About this Research Topic
With progress in high throughput nucleic acid sequencing technology, comparative microbial genomics is increasingly used for high resolution epidemiological investigation of sources and transmission dynamics of infectious agents and antimicrobial resistance determinants in humans, animals, and environmental reservoirs. Whole genome sequencing in combination with epidemiological investigations has shown unprecedented precision and accuracy in delineating transmission pathways, and revealing sources of endemic and epidemic infections and emergence of novel and drug resistant pathogens. Efforts are ongoing, however, to streamline and fine-tune the laboratory workflows, bioinformatics tools, and data governance required for real time outbreak studies and surveillance at local, national, and international levels. Solutions to key semantic and logistic bottlenecks are in development and under trial across the world in partnership between academia, industry, and government. These include design of user-friendly, biologically robust genomic /genetic allele type nomenclature for human and zoonotic pathogens, access to accurate phenotype (resistome, virulome, antigenic variants) prediction algorithms and adaptive knowledge bases as well computational infrastructure enabling multi-centre WGS data sharing for surveillance and alert with adequate personal data protection. The increasing uptake of culture-independent testing by pathology providers has been recognized internationally as the existential threat to public health laboratory surveillance. Novel metagenomics-based approaches of direct culture-independent sequencing can assist in future-proofing of public health surveillance.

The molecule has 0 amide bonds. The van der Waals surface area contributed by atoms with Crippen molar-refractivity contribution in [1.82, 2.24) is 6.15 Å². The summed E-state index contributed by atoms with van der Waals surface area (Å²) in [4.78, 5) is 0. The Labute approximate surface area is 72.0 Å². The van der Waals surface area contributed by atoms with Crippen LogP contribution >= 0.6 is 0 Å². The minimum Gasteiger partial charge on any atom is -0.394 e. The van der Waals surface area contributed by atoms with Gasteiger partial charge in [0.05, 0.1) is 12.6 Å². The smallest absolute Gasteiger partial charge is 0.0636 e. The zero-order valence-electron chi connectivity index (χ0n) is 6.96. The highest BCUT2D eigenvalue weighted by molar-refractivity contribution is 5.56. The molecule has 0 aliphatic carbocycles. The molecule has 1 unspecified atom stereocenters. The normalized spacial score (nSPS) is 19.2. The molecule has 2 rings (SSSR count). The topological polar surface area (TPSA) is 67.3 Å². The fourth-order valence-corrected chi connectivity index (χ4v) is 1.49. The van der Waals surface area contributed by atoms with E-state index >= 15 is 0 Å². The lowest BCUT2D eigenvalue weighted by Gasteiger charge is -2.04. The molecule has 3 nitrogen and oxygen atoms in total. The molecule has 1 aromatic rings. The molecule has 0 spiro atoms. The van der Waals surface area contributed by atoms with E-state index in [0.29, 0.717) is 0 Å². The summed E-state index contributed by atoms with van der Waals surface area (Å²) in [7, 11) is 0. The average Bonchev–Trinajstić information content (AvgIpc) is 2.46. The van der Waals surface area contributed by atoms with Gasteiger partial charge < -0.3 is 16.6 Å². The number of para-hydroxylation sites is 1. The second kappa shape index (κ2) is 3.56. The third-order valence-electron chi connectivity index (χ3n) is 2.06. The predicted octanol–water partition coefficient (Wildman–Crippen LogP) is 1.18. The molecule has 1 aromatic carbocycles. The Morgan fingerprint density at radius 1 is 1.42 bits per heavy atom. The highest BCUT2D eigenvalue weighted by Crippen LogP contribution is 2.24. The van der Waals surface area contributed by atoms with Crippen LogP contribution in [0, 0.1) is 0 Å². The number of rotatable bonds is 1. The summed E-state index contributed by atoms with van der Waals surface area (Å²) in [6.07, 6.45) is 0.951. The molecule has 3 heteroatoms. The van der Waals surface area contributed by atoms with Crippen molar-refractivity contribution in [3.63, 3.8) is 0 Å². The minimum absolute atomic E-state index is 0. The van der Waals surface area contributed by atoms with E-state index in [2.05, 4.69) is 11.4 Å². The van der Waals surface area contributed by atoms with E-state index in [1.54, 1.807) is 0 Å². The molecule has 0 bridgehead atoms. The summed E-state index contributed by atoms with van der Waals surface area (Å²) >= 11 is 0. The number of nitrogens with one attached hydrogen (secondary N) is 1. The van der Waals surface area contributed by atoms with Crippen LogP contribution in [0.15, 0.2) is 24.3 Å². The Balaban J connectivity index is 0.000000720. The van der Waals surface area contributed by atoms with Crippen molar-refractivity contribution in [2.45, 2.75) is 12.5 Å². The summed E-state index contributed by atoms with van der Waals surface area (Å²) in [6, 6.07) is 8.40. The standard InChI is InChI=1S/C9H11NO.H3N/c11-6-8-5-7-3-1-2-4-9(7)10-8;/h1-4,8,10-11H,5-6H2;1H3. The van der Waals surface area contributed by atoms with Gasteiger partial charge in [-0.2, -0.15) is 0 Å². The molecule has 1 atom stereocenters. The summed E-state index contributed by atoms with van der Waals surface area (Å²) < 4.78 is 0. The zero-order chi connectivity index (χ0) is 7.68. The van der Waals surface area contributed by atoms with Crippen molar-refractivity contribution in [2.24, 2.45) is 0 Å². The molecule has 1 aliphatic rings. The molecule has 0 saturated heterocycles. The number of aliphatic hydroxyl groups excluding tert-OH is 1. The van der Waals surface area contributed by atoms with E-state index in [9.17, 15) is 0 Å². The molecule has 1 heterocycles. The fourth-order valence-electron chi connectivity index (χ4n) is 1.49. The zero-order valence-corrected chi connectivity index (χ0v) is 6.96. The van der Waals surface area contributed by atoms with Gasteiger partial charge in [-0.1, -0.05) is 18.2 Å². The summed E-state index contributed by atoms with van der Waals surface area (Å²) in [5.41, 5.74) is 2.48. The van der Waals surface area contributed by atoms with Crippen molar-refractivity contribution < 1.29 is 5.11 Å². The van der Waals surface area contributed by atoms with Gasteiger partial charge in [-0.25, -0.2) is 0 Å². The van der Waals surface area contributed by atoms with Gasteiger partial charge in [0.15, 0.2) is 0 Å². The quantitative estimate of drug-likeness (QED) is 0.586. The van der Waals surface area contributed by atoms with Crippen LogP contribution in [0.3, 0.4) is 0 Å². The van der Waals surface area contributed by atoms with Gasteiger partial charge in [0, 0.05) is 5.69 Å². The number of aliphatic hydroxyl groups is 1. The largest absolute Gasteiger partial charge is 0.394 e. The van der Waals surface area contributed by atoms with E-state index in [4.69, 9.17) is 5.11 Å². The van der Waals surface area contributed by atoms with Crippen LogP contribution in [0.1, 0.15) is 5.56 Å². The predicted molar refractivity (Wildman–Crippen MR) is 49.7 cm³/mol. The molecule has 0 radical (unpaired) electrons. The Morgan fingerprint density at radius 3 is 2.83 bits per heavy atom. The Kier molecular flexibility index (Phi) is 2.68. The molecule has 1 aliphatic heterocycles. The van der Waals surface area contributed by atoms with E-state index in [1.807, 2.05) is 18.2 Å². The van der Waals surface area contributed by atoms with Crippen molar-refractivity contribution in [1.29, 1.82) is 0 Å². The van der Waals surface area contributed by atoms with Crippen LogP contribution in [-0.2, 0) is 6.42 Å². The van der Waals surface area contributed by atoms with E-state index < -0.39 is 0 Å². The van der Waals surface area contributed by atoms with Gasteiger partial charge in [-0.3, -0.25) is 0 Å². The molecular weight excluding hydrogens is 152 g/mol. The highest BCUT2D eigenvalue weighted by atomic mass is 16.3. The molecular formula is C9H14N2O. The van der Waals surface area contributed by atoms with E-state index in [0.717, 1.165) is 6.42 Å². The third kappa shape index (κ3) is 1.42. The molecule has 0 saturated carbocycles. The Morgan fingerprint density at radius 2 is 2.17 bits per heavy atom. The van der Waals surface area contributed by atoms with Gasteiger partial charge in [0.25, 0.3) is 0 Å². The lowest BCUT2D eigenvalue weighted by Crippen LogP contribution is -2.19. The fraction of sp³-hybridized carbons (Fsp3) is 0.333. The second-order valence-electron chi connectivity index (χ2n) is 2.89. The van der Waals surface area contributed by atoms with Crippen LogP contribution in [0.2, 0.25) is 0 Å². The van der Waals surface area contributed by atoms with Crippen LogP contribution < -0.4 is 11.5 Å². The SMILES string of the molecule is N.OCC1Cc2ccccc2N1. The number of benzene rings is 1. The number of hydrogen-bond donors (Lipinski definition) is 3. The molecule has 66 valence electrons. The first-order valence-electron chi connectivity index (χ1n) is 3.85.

This Research Topic will assess the new knowledge gained by innovative genomic epidemiological methods on sources and mechanisms of transmission of human and zoonotic pathogens and antimicrobial resistance of clinical and public health importance. It will also examine recent experience in translating advances in genomics and metagenomics into communicable disease control and the emerging organizational models for and impact of public health applications of these novel approaches to inform disease prevention and control.
This article collection will cover studies on genomic micro-evolution, phylodynamics, and epidemiology of human pathogens (bacteria, viruses, and parasites), including state of the art applications based on culture-based and culture-independent genome sequencing to infection source attribution, outbreak investigations, infection control, and public health genomic surveillance. Systematic reviews, narrative reviews, and perspective manuscripts are welcome.
Keywords: surveillance, outbreak investigation, genomic epidemiology, pathogen genomics, whole genome sequencing
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